The scene in the film JFK about the pistol-whipping of Jack Martin is not accurate.
Delphine Roberts told the HSCA that David Ferrie had a picture of Clay Shaw in drag. There is no such picture.
Notice that in Garrison's discussion about Guy Banister, the only witness he mentions that places Lee Harvey Oswald in Banister's office is Jack Martin. Garrison says that "He's very truthful with us. He would exaggerate to some extent, and he'd either have a hangover or be half-loaded." (36:23) And then he tells the HSCA investigators that Jack Martin had put Oswald in Banister's office years ago:
"Not to me. In other words, I use someone else as far as evidence is concerned, because Jack's reputation is so bad, because of his drinking. And it's, the minute... It's like the boy who cried wolf. In other words, when the time came and the wolf really came and he cried a wolf, nobody believed him. If you produce Jack Ruby. I mean, if you produce Jack Martin to say what he saw, then right away, the press itself is going to say, well, that just proves the whole thing is bullshit. But I used that as a working instrument in order to ultimately find somebody else who did. And I found David Lewis. We found out when David Lewis..." (38:03)
So, Garrison's other witness is David Lewis, who is not even as credible as Jack Martin, which is saying a lot. You can read more about why Lewis has no credibility whatsoever here:
Primary documents on David Lewis, who is not even mentioned in Garrison's book, On the Trail of the Assassins.
Journalist Haynes Johnson spoke to both Lewis and Martin and reported on their lack of credibility.
Towards the end of the session, the investigators from the HSCA (and unfortunately, I cannot tell who this was) comment on the people working for Banister:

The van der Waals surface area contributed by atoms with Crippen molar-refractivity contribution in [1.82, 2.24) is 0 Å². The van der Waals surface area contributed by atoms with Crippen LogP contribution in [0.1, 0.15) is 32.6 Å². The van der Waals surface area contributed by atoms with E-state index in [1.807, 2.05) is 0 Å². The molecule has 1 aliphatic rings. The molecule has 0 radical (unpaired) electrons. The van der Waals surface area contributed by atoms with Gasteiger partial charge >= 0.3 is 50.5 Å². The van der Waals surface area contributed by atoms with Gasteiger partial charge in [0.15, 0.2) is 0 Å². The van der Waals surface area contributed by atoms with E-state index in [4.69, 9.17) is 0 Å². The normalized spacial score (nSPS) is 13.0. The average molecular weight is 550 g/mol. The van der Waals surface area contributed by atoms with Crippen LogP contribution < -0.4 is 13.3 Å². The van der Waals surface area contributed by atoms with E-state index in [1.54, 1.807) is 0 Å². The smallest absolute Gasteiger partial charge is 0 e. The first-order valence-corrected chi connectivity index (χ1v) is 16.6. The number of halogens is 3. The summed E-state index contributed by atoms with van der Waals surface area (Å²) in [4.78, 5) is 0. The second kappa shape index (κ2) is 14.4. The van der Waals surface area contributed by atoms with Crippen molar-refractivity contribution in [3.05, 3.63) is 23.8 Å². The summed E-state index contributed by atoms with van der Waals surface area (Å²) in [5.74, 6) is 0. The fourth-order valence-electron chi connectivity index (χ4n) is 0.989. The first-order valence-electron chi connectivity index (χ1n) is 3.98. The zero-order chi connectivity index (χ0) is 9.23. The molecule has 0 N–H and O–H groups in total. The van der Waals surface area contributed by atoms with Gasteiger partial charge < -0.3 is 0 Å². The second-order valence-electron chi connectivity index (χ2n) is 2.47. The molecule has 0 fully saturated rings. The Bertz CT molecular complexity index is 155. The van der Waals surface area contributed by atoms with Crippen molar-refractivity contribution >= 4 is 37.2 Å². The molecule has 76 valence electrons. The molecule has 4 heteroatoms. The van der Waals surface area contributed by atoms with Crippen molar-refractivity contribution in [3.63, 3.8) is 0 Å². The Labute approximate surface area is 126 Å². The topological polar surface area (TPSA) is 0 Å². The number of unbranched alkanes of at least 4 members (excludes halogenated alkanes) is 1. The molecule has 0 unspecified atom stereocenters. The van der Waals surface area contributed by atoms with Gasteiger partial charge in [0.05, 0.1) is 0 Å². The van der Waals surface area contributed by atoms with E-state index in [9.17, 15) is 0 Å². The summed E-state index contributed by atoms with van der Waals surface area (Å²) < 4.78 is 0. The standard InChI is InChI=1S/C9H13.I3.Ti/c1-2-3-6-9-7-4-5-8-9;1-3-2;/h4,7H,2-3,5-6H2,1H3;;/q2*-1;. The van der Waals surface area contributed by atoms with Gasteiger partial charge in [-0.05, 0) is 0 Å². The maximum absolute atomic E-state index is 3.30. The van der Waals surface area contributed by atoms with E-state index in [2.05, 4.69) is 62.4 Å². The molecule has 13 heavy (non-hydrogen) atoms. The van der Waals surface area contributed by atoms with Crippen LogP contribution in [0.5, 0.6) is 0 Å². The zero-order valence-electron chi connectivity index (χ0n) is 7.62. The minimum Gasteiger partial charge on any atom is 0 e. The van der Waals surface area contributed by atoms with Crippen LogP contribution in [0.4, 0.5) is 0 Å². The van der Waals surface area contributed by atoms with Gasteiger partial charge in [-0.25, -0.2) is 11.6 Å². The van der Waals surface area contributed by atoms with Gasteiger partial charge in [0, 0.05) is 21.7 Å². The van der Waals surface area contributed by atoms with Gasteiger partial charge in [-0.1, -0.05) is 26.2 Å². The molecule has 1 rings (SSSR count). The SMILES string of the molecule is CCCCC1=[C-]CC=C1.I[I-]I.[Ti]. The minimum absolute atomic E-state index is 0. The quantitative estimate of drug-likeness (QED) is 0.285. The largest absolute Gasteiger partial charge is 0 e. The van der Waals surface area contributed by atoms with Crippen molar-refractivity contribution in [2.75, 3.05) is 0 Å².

"This guy [David Lewis}, he's 23. What we're trying to do is develop the young runners. Now that we're out of this stuff, the young runners and people between 19 and 25 and six are all through this case. Here, we have David Lewis. We have a David Lewis who is employed by a Banister as a runner. We have a Beckham. We have an Oswald, we have a Thornley. They're all young in here. What does David Lewis say?" (44:57)
It seems like the HSCA investigators have drunk the Kool-Aid. Thomas Beckham was a conman who impersonated a priest in the early 1960s in New Orleans. David Lewis, at most, bought coffee for Guy Banister.
Note that Lewis never saw Oswald in Banister's office. He claimed he saw Oswald talking to Banister in Mancuso's restaurant, although he couldn't get the year right. The HSCA investigators show that they are not just drinking the Kool-Aid, they are enjoying it:
"Lee Harvey Oswald. How many times did he see Lee that summer? About four times, never in Banister's office, but they weren't in that same area. But here he is seen... He's ID'ing Oswald with Arcacha." (45:31)
Lewis initially said he saw Oswald with Arcacha in 1961, and then corrected it later. He also said he had seen Carlos Quiroga with Oswald at Mancuso's in 1962, when Oswald was not living in New Orleans.
Garrison also repeats his silliness about Oswald not being a man of the left:
"There's nothing of any substance at all to indicate that Oswald is pro-Castro. I mean, it is as thin as onion skin. It is like when you look closely at... It's like Kerry Thornley’s testimony that he was a communist. At first you think, well, maybe he's exaggerated, but when you compare Thornley’s testimony with the testimony of marines who were close to Oswald, you find it's a total lie." (45:58)
Additional Documents relating to this Blog Post
What I find interesting is the comment at the end about Jack Martin and Grady Durham: "The reliability of the information reflected above is highly questionable in view of the fact that both are highly erratic individuals and both are of the con men type." This is from 1962, before Garrison began his JFK investigation.
Here is the Banister section from the HSCA memo (written by Jonathan Blackmer), dated September 1, 1977, on the Garrison interviews:
Clearly the information in the memo is from the Garrison interview and not from the HSCA investigation.
Previous Relevant Blog Post
Jim Garrison tells HSCA investigators everything they want to know about Kerry Thornley. This is Garrison at his craziest.